Sunday, April 6, 2008

Big Pharma with Big Protection

Mind boggling. That is the only way to describe it. The courts are debating giving them a shield against lawsuits. The premise is that no agency nor court has enough expertise to disagree with the FDA, and therefore no lawsuits should be able to be brought against the pharmaceutical companies because the FDA already made their ruling on whether the drug was safe. So far, that sounds extremely reasonable. It keeps the courts from being clogged with ludicrous cases and saves these companies money which could, in theory, lead to lower drug prices.

But wait! There seems to be no protection against a company misleading the FDA. The company still cannot be sued. The Vioxx debacle and the Ortho Evra issues are going to be reoccurring situations from now on if this shield law takes effect. In essence, we have incentivized lying to the FDA. Without the "stick" of lawsuits to keep these companies honest, what is there? Drugs will be released to market, turn a profit for the company, and then some outside researchers will show that the drugs raise the risk of some ailment. The pharmaceutical company knew this as well but they suppressed the data. Too bad, there is no recourse for the injured consumer. I pray for the sake of America's health that the courts rule against these shields.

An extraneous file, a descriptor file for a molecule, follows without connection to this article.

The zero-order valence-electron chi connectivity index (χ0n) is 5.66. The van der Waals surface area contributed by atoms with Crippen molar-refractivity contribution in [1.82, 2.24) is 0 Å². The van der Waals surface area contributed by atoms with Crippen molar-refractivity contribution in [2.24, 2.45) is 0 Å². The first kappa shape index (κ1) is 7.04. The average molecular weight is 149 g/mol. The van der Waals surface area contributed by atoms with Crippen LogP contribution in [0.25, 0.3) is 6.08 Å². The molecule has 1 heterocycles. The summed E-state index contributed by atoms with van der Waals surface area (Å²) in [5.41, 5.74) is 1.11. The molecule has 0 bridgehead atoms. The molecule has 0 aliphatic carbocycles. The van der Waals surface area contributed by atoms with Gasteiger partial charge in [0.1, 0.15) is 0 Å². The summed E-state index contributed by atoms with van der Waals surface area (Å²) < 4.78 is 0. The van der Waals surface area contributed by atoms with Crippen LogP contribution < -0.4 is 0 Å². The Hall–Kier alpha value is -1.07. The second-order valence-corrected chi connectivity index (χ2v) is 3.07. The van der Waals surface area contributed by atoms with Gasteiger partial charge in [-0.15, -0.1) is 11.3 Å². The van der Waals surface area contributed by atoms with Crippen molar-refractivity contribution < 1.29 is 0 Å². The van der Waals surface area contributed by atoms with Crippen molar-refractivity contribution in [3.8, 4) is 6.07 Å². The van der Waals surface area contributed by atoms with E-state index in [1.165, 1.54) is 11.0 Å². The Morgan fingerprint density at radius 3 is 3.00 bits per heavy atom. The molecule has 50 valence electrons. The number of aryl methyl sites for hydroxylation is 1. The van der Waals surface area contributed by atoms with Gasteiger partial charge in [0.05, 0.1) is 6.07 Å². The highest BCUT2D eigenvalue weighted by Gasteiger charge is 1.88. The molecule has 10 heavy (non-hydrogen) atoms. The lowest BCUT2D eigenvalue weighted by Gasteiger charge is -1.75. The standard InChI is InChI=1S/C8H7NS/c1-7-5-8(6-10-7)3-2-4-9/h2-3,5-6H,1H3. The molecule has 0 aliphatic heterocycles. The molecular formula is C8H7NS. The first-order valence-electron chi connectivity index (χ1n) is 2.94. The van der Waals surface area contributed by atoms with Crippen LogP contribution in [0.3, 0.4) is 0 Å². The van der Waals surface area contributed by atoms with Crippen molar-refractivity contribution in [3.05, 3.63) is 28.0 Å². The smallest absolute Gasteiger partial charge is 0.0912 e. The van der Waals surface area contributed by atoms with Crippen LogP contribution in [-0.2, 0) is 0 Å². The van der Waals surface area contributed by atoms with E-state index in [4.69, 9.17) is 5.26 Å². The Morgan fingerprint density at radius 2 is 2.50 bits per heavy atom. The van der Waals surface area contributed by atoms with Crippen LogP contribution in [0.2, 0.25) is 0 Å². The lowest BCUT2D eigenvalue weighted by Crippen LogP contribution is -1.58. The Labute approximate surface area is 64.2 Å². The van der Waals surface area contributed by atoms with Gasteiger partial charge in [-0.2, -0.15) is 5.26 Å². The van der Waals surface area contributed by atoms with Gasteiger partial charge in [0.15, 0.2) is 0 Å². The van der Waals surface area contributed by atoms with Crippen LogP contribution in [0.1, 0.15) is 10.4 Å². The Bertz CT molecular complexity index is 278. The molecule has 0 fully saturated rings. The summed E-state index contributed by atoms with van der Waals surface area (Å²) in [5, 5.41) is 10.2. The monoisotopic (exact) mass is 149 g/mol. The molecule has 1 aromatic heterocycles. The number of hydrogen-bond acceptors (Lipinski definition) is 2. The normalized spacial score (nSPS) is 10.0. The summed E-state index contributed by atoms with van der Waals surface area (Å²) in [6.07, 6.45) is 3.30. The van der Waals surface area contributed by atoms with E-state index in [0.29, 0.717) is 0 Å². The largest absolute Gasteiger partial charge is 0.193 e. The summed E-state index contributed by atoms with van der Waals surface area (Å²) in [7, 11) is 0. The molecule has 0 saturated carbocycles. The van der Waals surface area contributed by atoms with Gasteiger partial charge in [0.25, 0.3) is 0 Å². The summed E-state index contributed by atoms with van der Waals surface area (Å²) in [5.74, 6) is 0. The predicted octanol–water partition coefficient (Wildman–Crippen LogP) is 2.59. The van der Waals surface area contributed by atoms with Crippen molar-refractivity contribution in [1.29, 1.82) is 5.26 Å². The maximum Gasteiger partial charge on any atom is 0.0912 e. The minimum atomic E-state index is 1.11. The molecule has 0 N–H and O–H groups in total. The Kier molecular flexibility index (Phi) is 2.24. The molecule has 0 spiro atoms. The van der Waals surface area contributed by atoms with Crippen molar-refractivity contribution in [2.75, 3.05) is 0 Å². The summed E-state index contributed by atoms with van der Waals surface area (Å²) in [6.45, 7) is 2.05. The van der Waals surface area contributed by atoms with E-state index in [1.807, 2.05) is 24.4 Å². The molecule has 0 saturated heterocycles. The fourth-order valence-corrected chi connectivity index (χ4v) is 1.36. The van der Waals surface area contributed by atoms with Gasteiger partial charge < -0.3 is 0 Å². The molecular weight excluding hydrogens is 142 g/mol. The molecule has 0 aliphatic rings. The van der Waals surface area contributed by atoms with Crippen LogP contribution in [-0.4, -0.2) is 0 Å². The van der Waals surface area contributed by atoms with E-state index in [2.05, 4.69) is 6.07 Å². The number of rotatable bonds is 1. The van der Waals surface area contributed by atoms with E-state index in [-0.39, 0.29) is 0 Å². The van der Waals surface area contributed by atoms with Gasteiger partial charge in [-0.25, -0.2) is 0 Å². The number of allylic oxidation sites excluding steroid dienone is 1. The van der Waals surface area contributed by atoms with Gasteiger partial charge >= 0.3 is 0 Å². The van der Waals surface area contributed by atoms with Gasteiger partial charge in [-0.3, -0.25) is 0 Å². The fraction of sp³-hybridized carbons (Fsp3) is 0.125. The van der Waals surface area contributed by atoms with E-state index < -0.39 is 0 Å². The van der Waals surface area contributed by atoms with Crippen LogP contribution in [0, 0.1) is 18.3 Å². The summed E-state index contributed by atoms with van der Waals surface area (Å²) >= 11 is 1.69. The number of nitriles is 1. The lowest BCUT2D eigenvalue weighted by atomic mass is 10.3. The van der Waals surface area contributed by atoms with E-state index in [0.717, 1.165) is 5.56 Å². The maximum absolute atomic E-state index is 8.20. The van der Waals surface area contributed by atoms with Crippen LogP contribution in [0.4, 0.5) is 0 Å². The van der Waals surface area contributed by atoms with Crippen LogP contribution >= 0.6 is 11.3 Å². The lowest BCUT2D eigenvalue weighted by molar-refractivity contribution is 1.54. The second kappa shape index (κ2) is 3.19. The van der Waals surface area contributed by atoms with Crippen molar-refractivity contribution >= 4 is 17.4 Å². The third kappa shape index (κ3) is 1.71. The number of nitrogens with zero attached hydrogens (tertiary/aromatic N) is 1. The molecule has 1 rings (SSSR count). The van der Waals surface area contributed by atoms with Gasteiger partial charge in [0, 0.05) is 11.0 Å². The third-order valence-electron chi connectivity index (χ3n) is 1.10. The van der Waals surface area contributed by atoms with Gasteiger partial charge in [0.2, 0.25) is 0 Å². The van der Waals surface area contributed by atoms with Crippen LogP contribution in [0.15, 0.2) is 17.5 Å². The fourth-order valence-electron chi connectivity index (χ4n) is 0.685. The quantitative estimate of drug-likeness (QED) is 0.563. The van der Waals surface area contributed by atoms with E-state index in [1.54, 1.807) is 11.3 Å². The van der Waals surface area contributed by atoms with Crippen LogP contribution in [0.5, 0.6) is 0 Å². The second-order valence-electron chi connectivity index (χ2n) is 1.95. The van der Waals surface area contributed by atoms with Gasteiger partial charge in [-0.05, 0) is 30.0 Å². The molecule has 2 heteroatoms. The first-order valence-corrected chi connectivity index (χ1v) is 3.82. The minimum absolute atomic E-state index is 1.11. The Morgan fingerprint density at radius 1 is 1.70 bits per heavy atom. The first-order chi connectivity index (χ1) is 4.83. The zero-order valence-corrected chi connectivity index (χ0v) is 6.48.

Lang said...

Ironic... The entire anti-regulation argument is based on the notion that companies wouldn't market faulty products because of the repercussions of doing so -namely, a ruined brand name, and having to pay out damages to those who were hurt.

We've already had substantial deregulation and lax enforcement in most regulatory agencies under the Bush administration. This really removes all incentives for companies to "behave well," and therefore entirely undermines the notion of consumer confidence in brand name goods.

I'm completely with you on this one.

hot zone said...

The companies would still have to deal with tarnished brand image though. That could eventually lead to a backlash, but that also requires the public to have any memory. If Pfizer made entirely faulty drugs people would boycott them, but if there is a nice mix of useful and faulty drugs the public will never know which ones are good and aren't.

Lang said...

Or if they just changed their name...

How many people remember that Panasonic's name used to be Matsushita? That Verizon is a combination of NYNEX, Bell Atlantic and MCI? That what was Salomon Brothers is now part of Citigroup?

Reputations aren't that hard to lose. Building good ones in the first place is the challenge.